Interview with Jesse Parrish

Current association: Blackhawk Mining, LLC

Past associations: Bingham Greenebaum Doll LLP (now Dentons Bingham Greenebaum)

Law School:
University of Kentucky

University of Kentucky, b.b.a. Finance and Economics

Anne Sydney Parrish Children: Winnie (age 6) and Eloise (age 2)

Current hometown:
Lexington, KY

Favorite bar or restaurant in current home city? Why?
Hard to go wrong with the bar at Jeff Ruby’s given the lively atmosphere and great food. I’m also partial to Dudley’s, a timeless classic and Lexington institution. Bourbon on Rye would be the current bar recommendation due to the strong bourbon list and even stronger pours.

Do you have a favorite anecdote or war story regarding your time as a lawyer?
My favorite involved working on the sale process during a client’s bankruptcy. I spent two straight weeks in the client’s office putting together disclosure schedules alone and was left to deal with rainwater coming through the ceiling onto my desk. The cherry on top was returning to the Hampton Inn that evening to find that I had been named guest of the week. My prize was a bottle of water, a postcard and a bag of Cheetos – I had made it to the big leagues!

Where did you grow up? Pikeville, Ky

What is your area of practice? I’m no longer practicing but stay immersed in transactional and financing matters and the occasional environmental or permitting issue

How did you get involved in that area of law? After college, I was fortunate to spend a summer working for a private equity firm. While there I realized that the business folks could work out a deal in a matter of days, but the documentation took weeks or months. I figured I better understand how all that came together.

You have spoken at a couple of EMLF events and have been involved in EMLF committees. Has that involvement benefited you? If so, how? My involvement with EMLF dates all the way back to law school. UK was sorely lacking in curriculum that related to practicing in the coal industry and EMLF helped fill the gap with its Coal Law Short Courses and other programming.  To this day I still refer to my notes from Tom Lane’s intro to mineral law presentation. After law school, I found the EMLF programming to be a great way to meet others in the industry. The relationships formed from EMLF always make things easier and more efficient when dealing with issues or transactions.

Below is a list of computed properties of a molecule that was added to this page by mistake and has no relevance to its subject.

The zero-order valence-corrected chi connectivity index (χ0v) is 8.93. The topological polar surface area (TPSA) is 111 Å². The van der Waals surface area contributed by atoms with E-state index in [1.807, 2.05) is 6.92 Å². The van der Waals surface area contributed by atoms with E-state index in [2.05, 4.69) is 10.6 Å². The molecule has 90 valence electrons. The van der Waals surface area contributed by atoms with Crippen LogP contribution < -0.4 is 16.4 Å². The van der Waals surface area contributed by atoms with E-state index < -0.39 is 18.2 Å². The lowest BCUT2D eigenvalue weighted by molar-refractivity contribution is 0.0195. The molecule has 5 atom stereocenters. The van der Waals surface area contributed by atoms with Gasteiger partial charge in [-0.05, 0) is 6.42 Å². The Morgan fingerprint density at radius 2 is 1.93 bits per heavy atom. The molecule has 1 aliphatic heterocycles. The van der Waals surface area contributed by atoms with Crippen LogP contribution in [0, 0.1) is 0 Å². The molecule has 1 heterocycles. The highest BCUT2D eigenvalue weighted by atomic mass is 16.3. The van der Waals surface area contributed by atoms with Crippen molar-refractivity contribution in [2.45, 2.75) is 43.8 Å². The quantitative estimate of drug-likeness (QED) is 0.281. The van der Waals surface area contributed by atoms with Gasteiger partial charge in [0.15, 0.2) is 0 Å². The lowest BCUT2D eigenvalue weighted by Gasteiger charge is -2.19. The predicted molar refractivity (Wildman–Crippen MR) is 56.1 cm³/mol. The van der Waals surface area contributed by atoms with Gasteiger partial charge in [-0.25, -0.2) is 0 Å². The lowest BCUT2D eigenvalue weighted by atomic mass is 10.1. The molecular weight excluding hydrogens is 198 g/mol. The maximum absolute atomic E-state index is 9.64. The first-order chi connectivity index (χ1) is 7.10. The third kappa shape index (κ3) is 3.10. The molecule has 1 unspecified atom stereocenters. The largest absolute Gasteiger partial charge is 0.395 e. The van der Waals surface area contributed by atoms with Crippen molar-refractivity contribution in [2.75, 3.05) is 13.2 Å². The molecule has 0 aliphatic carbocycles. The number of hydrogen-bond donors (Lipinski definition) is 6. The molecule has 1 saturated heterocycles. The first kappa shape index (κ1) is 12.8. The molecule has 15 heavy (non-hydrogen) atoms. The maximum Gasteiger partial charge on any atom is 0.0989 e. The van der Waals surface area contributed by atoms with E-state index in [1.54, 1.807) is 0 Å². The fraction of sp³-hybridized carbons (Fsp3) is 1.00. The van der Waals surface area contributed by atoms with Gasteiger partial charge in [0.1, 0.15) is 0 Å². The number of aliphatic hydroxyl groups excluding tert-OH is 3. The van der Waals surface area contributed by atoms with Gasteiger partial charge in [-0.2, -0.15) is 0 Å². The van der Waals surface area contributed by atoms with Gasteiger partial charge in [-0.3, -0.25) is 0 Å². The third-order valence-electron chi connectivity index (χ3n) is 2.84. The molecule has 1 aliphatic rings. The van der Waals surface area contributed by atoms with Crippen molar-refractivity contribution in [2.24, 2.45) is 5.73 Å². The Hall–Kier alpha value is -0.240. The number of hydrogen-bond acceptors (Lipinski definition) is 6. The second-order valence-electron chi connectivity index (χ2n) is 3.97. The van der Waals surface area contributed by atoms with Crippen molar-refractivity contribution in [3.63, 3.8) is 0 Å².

Now that the COVID-related restrictions on restaurants, gatherings, and travel are ending, is there anything that you have done or look forward to doing soon, that you weren’t able to do during the shutdowns? Right or wrong, our company’s approach to the pandemic was that if coal miners must go to work so too do lawyers and accountants. With that said, it’s been nice to resume regular conferences and get to spend time with colleagues outside of zoom calls.

Looking back, what two or three things have been most helpful to you in developing as a lawyer and as an attorney at your company? I was fortunate to have some great mentors at Greenebaum (Bruce Cryder, Marty Cunningham) and when I joined Blackhawk (Nick Glancy) that emphasized results over dogmatic process. A few memorable quotes that sum up that sentiment: “any lawyer can screw up a deal, it takes a good lawyer to get a deal done,” “time kills deals” and “don’t let perfect be the enemy of good.”

Is there any advice you would give to new lawyers and law students who are about to become lawyers? My advice would be to find your passion and pursue it. Long hours at work are best spent working on something that triggers your desire to learn. Also, ask stupid questions. Too many times, we don’t ask enough questions out of fear of looking foolish and end up performing worse as a result.

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Membership in the Energy & Mineral Law Foundation is open to anyone who is concerned with issues pertaining to the energy industry.

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